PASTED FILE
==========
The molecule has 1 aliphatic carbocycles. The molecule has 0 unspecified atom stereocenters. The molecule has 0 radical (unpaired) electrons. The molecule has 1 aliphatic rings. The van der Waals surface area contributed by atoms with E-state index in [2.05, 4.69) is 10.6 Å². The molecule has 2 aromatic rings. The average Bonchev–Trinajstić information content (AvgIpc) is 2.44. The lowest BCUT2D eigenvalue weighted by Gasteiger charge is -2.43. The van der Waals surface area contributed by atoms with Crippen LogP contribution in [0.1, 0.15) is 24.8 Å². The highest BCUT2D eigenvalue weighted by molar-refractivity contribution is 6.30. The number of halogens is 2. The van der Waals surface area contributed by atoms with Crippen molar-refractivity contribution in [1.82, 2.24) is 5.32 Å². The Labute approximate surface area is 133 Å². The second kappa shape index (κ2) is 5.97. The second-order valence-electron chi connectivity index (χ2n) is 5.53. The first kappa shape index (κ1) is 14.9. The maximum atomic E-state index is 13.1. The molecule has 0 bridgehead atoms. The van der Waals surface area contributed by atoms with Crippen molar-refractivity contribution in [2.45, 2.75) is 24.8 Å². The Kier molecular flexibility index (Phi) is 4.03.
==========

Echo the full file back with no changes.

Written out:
The molecule has 1 aliphatic carbocycles. The molecule has 0 unspecified atom stereocenters. The molecule has 0 radical (unpaired) electrons. The molecule has 1 aliphatic rings. The van der Waals surface area contributed by atoms with E-state index in [2.05, 4.69) is 10.6 Å². The molecule has 2 aromatic rings. The average Bonchev–Trinajstić information content (AvgIpc) is 2.44. The lowest BCUT2D eigenvalue weighted by Gasteiger charge is -2.43. The van der Waals surface area contributed by atoms with Crippen LogP contribution in [0.1, 0.15) is 24.8 Å². The highest BCUT2D eigenvalue weighted by molar-refractivity contribution is 6.30. The number of halogens is 2. The van der Waals surface area contributed by atoms with Crippen molar-refractivity contribution in [1.82, 2.24) is 5.32 Å². The Labute approximate surface area is 133 Å². The second kappa shape index (κ2) is 5.97. The second-order valence-electron chi connectivity index (χ2n) is 5.53. The first kappa shape index (κ1) is 14.9. The maximum atomic E-state index is 13.1. The molecule has 0 bridgehead atoms. The van der Waals surface area contributed by atoms with Crippen molar-refractivity contribution in [2.45, 2.75) is 24.8 Å². The Kier molecular flexibility index (Phi) is 4.03.